I finished my Christmas quilt over the weekend and what better time to show it off than few days before Halloween, right ? :)
I know I say it a lot, but I really, really love how this quilt turned out. Especially considering I had no clear plan when I started making it. It all started with these sawtooth star blocks I made way back in August. And then I didn't feel like making more of these blocks, so I decided to make a few tree blocks using AmandaJean'sTrees! pattern. And then I sort of improv added whatever needed to be filled in :).
I really loved how Mary hand quilted hers, but I was not really in a mood for a major hand quilting project. So, I copied yet another one of Mary's fantastic ideas and combined machine quilting with just little touches of hand quilting. I can't even begin to tell you how very much I enjoyed this part. Pure joy, I'm telling you :). It's like putting sprinkles on a beautiful cupcake.
This, by the way, is my set up for hand quilting. I don't use any frames or hoops, I just spread the quilt on this large table and go for it (but I do try to remove the cats before I start quilting :)). Oh, and yes, I did the hand quilting once the binding was finished. It wasn't planned like that, but in my rush to see how binding would look with the whole layout I totally spaced out and forgot about hand quilting.
I used red and white perle cotton #8 for these lovely chunky stitches and did some randomly spaced long rows of white stitching plus some red stitching around christmas tress.
Oh, and minky backing, of course. To make it all nice and warm and super cozy. (I'm hoping my post on backing quilts with minky will be ready next week).
The quilt finished at 52" x 68", so a nice throw size. Now just to patiently wait for Christmas to come so we can enjoy lots of snuggles under this cozy pile of loveliness.
I am super, super excited to show you my newest pdf pattern.
Jenna tote is a medium sized zipper tote bag (12" wide on bottom/ 15
1/2" on top x 12 1/2" tall x 4" deep). It's sturdy, not too
large but roomy enough to carry a project, a book or two, and definitely a
few other essentials.
I love the large front pocket, it's perfect for showing off my favorite fabric. By the way, I'm head over heels in love with Bound fabric collection by April Rhodes. Have you seen it? It's fantastic for all sorts of bag and pouch making :).
And, because I'm a firm believer that every bag needs at least one zipper pocket, I included a pretty large one on the back of the tote. There's also a slip pocket in the lining, but one could definitely follow instructions for exterior zipper pocket and install one in the lining as well.
I think you will also like the zipper closure and the way handles are sewn in as the top of the bag forms a sort of gusset which makes it a lot easier to stuff this baby to the brim without any trouble zipping it up :).
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As always, I tried to make sure the pattern is as user friendly as possible, so I enlisted help of a few super talented ladies to test it for me. They all did an amazing job, I'm sure you'll agree.
This beautiful Jenna is made by super talented Lynn. I so love the fabrics Lynn chose, and like that she used magnetic snap closures since she didn't have heavy duty snaps on hand. It's all about making do with what we have, right?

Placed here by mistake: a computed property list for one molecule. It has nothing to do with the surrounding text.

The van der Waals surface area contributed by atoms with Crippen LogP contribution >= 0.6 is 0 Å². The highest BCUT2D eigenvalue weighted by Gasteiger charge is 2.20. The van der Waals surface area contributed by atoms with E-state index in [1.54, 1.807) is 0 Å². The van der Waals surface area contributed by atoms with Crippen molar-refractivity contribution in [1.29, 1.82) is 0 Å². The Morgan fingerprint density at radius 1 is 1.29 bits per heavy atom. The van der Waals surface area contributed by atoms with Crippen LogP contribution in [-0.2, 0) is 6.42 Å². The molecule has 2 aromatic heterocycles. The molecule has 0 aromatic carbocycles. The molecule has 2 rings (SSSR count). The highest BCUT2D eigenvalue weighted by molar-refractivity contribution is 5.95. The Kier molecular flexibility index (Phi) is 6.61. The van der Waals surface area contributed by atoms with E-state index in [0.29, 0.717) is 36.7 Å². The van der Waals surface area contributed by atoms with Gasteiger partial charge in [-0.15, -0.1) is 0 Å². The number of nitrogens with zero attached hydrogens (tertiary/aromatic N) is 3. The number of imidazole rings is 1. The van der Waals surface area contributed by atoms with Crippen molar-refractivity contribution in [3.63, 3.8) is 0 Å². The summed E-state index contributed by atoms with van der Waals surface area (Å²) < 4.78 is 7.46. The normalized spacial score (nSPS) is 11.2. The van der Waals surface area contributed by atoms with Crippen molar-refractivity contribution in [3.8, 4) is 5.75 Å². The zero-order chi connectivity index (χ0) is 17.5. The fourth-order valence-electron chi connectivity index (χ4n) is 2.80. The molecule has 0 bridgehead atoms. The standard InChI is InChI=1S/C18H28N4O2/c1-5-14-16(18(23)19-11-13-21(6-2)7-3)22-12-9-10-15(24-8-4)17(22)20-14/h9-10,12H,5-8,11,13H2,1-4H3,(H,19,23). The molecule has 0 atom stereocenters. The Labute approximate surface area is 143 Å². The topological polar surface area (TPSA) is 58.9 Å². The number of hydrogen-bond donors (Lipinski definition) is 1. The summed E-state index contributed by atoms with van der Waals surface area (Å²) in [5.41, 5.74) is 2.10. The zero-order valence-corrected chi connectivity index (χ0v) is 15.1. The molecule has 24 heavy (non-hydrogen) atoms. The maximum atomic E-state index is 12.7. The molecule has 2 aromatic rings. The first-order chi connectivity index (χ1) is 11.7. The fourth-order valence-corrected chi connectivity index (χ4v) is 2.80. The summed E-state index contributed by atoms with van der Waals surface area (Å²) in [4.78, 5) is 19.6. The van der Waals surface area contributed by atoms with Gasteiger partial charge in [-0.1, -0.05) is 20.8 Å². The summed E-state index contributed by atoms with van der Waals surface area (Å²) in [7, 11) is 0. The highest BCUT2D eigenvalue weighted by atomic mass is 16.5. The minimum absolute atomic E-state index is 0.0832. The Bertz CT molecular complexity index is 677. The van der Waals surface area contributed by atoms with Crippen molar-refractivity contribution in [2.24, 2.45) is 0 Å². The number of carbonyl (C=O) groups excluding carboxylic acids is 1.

Bethany made this stunning tote bag. I can't even begin to tell you how much I love these colors and graphic prints together. And you know what? This was Bethany's first time doing boxed corners and installing snaps, wow!! Way to go Bethany!
Ready for yet another super pretty tote? This one is made by Stephanie who cut into her hoarded fabric to make this beautiful Jenna.
I'm totally crushing on this contrasting orange zipper and a super fun fabric combo Nancy went for with her Jenna. I like the webbing handles and the little tag on the back, as well. Such fun little touches.
This pretty pink and black tote is made by Robin. Beautifully made and super sweet, isn't it?
Mariana went all out and made this super colorful beautiful Jenna. She even added some sashiko stitches, leather pulls, as well as key fob.
Last, but definitely not least, is this gorgeous tote made by Gina. Isn't that background fabric amazing? It works beautifully with solid linen and webbing handles.
Beautiful totes, aren't they? Thank you for all your help, ladies.
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What do you say? Would you like to make a Jenna of your own?
Here's the list of materials you'd need:
yard main exterior fabric (main exterior panels, facing)
yard contrasting ext. fabric (exterior pocket, pocket flap, zipper
tab, linings for exterior zipper pocket)
yard lining fabric (main lining panels, inner pocket)
yard fabric for handles
yards SF101 interfacing (or other medium weight fusible interfacing
18” long metal or nylon zipper
9” long metal or nylon zipper
heavy duty snaps - size 24 – 5/8”
Jenna tote pattern is available worldwide as an instant download pdf pattern. You can purchase your copy by clicking directly on the link below or by going to my Etsy shop.
If you follow me on Instagram (I'm @sotakhandmade) you might have noticed my excitement about giving stamp carving and printing on fabric a try. Oh. my. goodness !!! It is so much fun!
I'm totally, totally in love with the idea of being able to carve my own stamps and make unique, one of a kind fabric.